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Adirondack Chair Plans

Most often seen in rural settings Adirondack chair plans are easy to follow and inexpensive to make. Some plans allow the chair to be made from a few pieces of lumber. Today there are plans for folding Adirondack lawn chairs, footrests and double-seated chairs with a shared table attached.

Adjustable Adirondack Value Pack of Plans
Adjustable Adirondack Value Pack of Plans


History

In the early 1900’s while on vacation in the Adirondack Mountains, Thomas Lee realized that this rustic chair was comfortable and unique. The Muskoka chair, as it was known then, features armrests that are wider at the end. This additional stability allows beverages, plates and other items to be placed on the arms without falling off. Adirondack chairs will last a long time requiring little maintenance.

Adirondack Chair Plans

There are many Adirondack chair plans to choose from. The basic design remains the same but the complexity and the finish provide a wide variety of results. Some build-your-own Adirondack chairs include instructions on how to cut the required pieces from a few larger pieces of lumber. Once the pieces have been cut and finished, the average time to complete one Adirondack chair is an hour. Kits for Adirondack chairs are also available and can be purchased with the wood finished or unfinished. The construction time for finished Adirondack chairs from a kit is the same.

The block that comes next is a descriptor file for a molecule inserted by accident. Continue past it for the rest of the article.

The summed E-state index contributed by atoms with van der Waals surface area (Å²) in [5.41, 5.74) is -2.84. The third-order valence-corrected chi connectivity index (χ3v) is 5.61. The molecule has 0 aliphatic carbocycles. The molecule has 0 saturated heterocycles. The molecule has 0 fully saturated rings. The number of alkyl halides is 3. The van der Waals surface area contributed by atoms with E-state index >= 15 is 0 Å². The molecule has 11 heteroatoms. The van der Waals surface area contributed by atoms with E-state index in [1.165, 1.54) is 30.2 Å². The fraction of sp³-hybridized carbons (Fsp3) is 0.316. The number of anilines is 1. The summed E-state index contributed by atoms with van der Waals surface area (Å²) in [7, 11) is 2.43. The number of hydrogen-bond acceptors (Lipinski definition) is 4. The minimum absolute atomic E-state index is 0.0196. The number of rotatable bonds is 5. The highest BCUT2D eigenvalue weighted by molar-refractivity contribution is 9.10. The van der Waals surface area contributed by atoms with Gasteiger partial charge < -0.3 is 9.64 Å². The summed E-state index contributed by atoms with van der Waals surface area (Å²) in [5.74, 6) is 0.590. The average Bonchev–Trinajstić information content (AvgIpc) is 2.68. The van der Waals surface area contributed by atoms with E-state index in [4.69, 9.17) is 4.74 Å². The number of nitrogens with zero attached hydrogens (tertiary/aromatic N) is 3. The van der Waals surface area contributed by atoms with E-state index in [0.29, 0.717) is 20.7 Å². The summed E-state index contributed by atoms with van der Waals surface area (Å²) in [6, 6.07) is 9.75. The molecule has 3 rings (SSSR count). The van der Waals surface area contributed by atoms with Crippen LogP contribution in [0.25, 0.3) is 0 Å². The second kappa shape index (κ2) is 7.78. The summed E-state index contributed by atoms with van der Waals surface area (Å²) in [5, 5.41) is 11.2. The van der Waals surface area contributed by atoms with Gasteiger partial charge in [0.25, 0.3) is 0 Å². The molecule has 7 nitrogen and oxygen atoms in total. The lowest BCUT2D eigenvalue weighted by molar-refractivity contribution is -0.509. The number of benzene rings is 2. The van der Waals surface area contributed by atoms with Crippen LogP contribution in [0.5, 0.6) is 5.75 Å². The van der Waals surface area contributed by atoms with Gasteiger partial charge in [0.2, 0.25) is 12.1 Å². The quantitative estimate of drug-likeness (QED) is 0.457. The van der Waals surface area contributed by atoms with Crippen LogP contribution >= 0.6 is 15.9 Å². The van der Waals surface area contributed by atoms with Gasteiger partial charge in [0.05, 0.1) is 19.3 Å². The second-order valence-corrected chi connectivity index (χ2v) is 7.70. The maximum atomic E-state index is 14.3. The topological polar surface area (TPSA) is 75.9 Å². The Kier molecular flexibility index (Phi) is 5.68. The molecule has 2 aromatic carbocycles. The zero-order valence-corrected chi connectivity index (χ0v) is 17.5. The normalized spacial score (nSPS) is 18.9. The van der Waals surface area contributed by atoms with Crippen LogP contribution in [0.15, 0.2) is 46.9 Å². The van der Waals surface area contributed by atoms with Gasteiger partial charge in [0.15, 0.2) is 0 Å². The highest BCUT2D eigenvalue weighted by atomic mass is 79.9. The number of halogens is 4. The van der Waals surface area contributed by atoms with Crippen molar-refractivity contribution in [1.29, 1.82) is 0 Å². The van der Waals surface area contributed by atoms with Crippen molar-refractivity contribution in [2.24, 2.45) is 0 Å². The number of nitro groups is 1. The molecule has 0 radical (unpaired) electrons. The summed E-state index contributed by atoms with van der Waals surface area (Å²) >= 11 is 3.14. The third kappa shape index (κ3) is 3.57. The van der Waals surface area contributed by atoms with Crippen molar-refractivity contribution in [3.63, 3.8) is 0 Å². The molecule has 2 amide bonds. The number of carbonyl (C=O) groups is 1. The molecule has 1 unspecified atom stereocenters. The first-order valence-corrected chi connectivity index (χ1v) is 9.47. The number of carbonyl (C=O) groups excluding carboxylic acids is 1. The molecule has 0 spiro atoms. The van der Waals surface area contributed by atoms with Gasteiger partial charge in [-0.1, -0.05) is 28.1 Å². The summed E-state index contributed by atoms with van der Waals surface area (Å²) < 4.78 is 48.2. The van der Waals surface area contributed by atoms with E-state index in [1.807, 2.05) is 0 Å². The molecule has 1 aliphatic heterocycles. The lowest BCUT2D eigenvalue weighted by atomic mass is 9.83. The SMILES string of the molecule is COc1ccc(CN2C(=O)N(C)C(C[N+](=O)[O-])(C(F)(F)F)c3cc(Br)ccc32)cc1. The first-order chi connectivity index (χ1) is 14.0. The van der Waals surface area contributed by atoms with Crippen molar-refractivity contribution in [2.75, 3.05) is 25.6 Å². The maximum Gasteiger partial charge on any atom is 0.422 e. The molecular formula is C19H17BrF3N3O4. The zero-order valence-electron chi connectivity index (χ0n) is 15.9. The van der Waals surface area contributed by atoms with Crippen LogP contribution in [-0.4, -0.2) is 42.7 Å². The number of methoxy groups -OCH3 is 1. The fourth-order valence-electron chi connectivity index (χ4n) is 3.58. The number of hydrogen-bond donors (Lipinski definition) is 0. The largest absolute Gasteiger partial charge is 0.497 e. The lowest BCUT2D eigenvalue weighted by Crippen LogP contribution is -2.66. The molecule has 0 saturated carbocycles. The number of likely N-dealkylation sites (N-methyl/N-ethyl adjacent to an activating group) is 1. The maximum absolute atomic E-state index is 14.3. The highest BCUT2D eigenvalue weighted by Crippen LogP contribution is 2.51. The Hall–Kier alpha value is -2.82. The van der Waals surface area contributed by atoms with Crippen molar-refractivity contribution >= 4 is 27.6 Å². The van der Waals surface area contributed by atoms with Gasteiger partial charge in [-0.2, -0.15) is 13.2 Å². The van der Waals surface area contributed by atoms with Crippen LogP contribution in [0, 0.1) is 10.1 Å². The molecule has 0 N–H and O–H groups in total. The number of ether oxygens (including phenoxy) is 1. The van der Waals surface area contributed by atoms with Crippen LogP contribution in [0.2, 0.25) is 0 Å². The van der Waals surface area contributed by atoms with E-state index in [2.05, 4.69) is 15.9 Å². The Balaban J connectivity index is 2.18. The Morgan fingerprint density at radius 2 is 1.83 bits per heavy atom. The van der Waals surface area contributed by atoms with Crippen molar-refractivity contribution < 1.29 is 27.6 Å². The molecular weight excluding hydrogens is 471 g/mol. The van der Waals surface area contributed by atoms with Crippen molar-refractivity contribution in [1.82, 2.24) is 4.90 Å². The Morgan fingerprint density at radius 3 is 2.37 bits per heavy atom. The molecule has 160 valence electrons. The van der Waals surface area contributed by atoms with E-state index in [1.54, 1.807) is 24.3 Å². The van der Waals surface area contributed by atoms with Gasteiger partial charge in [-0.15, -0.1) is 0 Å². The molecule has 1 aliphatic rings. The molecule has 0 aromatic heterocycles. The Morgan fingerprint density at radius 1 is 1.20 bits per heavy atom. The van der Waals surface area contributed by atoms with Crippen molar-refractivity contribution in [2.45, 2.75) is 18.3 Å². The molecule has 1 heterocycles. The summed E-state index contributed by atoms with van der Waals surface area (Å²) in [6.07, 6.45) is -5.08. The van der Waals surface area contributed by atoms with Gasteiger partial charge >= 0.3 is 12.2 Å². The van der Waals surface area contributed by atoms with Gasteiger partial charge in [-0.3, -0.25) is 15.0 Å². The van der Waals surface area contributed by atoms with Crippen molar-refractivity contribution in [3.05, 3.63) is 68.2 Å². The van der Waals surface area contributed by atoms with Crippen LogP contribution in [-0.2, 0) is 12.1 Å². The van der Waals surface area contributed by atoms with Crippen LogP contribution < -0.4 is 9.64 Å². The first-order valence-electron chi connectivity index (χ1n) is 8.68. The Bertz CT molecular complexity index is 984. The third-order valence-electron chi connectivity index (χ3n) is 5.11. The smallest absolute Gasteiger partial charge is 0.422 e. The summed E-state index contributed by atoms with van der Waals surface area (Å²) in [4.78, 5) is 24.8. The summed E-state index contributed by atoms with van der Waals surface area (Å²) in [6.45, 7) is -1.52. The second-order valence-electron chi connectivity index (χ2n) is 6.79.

Wood Choices

Building your own Adirondack chair from a plan allows you to choose the type of wood that you want to use. Since these chairs are designed for use outside, the type of wood you use should be considered carefully.

Cedar

Cedar is the most common as it is almost impervious to insect damage, weather and is durable. A good finish using an outdoor finishing product will increase longevity. Polyurethane is a weather resistant finish that can be used on any wood including pine. Building Adirondack chairs to accent a homes exterior is possible by choosing a wood with a natural color that complements the existing home.

Other Woods

Walnut, Oak or Cypress are just a few of the alternative options. Beginning woodworkers may want to use a less expensive type of wood such as pine and paint the chair with a weather resistant paint. It is important to sand, stain and varnish the pieces prior to construction. This may take up to 48 hours before construction of the chair can begin. This allows each piece to be protected from weather and insect damage.

Adirondack Additions

Once you have found the Adirondack chair that suits your personal preference you may find that you want to build more Adirondack furniture. Tables to sit between chairs, an Adirondack rocking chair, a lounge chair that allows you to stretch out or an Adirondack footrest for those quiet evenings on the porch are just a few of the many additional Adirondack woodworking plans available. Child sized Adirondack chair plans are also available.

Building your own Adirondack furniture is an easy project. Adirondack chair plans are available for every woodworking skill level. Making your own outdoor furniture is a rewarding way to spend a weekend.

Adjustable Adirondack Value Pack of Plans




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